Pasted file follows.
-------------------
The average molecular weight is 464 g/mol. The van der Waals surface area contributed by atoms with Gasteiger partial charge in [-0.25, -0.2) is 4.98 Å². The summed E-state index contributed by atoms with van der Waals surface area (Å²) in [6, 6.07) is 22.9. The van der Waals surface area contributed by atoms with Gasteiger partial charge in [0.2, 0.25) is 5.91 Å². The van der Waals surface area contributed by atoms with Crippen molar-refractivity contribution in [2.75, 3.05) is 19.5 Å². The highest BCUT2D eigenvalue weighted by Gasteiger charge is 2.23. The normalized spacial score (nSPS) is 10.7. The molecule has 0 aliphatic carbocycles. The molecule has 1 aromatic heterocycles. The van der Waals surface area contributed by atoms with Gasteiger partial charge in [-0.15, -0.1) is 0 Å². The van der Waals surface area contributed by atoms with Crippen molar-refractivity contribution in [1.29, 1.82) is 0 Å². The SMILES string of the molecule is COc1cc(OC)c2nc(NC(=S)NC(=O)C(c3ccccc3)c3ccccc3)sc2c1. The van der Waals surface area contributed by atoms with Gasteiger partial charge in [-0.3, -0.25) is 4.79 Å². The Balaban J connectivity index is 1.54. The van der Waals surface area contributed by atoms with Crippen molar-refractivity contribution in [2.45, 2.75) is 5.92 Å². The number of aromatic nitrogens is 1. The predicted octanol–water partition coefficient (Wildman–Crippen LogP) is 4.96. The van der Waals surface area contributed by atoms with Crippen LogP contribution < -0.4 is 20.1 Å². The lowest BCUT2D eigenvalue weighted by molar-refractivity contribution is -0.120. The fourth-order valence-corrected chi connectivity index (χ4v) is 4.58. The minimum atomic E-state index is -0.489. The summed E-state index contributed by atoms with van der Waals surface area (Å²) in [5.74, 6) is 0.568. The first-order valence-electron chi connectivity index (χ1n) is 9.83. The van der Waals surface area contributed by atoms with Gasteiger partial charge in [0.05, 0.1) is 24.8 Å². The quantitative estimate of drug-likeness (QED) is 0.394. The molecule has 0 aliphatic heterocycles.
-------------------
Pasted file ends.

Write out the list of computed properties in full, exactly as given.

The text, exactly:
The average molecular weight is 464 g/mol. The van der Waals surface area contributed by atoms with Gasteiger partial charge in [-0.25, -0.2) is 4.98 Å². The summed E-state index contributed by atoms with van der Waals surface area (Å²) in [6, 6.07) is 22.9. The van der Waals surface area contributed by atoms with Gasteiger partial charge in [0.2, 0.25) is 5.91 Å². The van der Waals surface area contributed by atoms with Crippen molar-refractivity contribution in [2.75, 3.05) is 19.5 Å². The highest BCUT2D eigenvalue weighted by Gasteiger charge is 2.23. The normalized spacial score (nSPS) is 10.7. The molecule has 0 aliphatic carbocycles. The molecule has 1 aromatic heterocycles. The van der Waals surface area contributed by atoms with Gasteiger partial charge in [-0.15, -0.1) is 0 Å². The van der Waals surface area contributed by atoms with Crippen molar-refractivity contribution in [1.29, 1.82) is 0 Å². The SMILES string of the molecule is COc1cc(OC)c2nc(NC(=S)NC(=O)C(c3ccccc3)c3ccccc3)sc2c1. The van der Waals surface area contributed by atoms with Gasteiger partial charge in [-0.3, -0.25) is 4.79 Å². The Balaban J connectivity index is 1.54. The van der Waals surface area contributed by atoms with Crippen molar-refractivity contribution in [2.45, 2.75) is 5.92 Å². The number of aromatic nitrogens is 1. The predicted octanol–water partition coefficient (Wildman–Crippen LogP) is 4.96. The van der Waals surface area contributed by atoms with Crippen LogP contribution < -0.4 is 20.1 Å². The lowest BCUT2D eigenvalue weighted by molar-refractivity contribution is -0.120. The fourth-order valence-corrected chi connectivity index (χ4v) is 4.58. The minimum atomic E-state index is -0.489. The summed E-state index contributed by atoms with van der Waals surface area (Å²) in [5.74, 6) is 0.568. The first-order valence-electron chi connectivity index (χ1n) is 9.83. The van der Waals surface area contributed by atoms with Gasteiger partial charge in [0.05, 0.1) is 24.8 Å². The quantitative estimate of drug-likeness (QED) is 0.394. The molecule has 0 aliphatic heterocycles.